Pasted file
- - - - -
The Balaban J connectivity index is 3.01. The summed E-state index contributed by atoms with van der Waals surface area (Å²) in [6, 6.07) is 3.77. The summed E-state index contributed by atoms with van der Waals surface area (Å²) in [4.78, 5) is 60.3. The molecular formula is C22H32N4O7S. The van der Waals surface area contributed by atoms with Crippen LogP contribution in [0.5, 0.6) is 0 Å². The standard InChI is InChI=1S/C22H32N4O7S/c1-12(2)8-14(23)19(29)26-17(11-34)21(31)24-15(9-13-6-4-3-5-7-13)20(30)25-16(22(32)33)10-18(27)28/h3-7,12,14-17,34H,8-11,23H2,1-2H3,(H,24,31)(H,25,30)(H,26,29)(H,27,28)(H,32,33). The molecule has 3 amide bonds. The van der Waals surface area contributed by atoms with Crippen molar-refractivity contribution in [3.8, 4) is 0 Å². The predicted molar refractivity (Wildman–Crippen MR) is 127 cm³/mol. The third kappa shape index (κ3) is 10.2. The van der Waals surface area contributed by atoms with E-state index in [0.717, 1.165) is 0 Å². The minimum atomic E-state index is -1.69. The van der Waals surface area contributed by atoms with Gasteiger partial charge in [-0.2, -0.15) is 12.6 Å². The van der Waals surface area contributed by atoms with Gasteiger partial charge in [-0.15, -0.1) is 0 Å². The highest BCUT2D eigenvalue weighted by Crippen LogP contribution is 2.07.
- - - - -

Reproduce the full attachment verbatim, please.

The Balaban J connectivity index is 3.01. The summed E-state index contributed by atoms with van der Waals surface area (Å²) in [6, 6.07) is 3.77. The summed E-state index contributed by atoms with van der Waals surface area (Å²) in [4.78, 5) is 60.3. The molecular formula is C22H32N4O7S. The van der Waals surface area contributed by atoms with Crippen LogP contribution in [0.5, 0.6) is 0 Å². The standard InChI is InChI=1S/C22H32N4O7S/c1-12(2)8-14(23)19(29)26-17(11-34)21(31)24-15(9-13-6-4-3-5-7-13)20(30)25-16(22(32)33)10-18(27)28/h3-7,12,14-17,34H,8-11,23H2,1-2H3,(H,24,31)(H,25,30)(H,26,29)(H,27,28)(H,32,33). The molecule has 3 amide bonds. The van der Waals surface area contributed by atoms with Crippen molar-refractivity contribution in [3.8, 4) is 0 Å². The predicted molar refractivity (Wildman–Crippen MR) is 127 cm³/mol. The third kappa shape index (κ3) is 10.2. The van der Waals surface area contributed by atoms with E-state index in [0.717, 1.165) is 0 Å². The minimum atomic E-state index is -1.69. The van der Waals surface area contributed by atoms with Gasteiger partial charge in [-0.2, -0.15) is 12.6 Å². The van der Waals surface area contributed by atoms with Gasteiger partial charge in [-0.15, -0.1) is 0 Å². The highest BCUT2D eigenvalue weighted by Crippen LogP contribution is 2.07.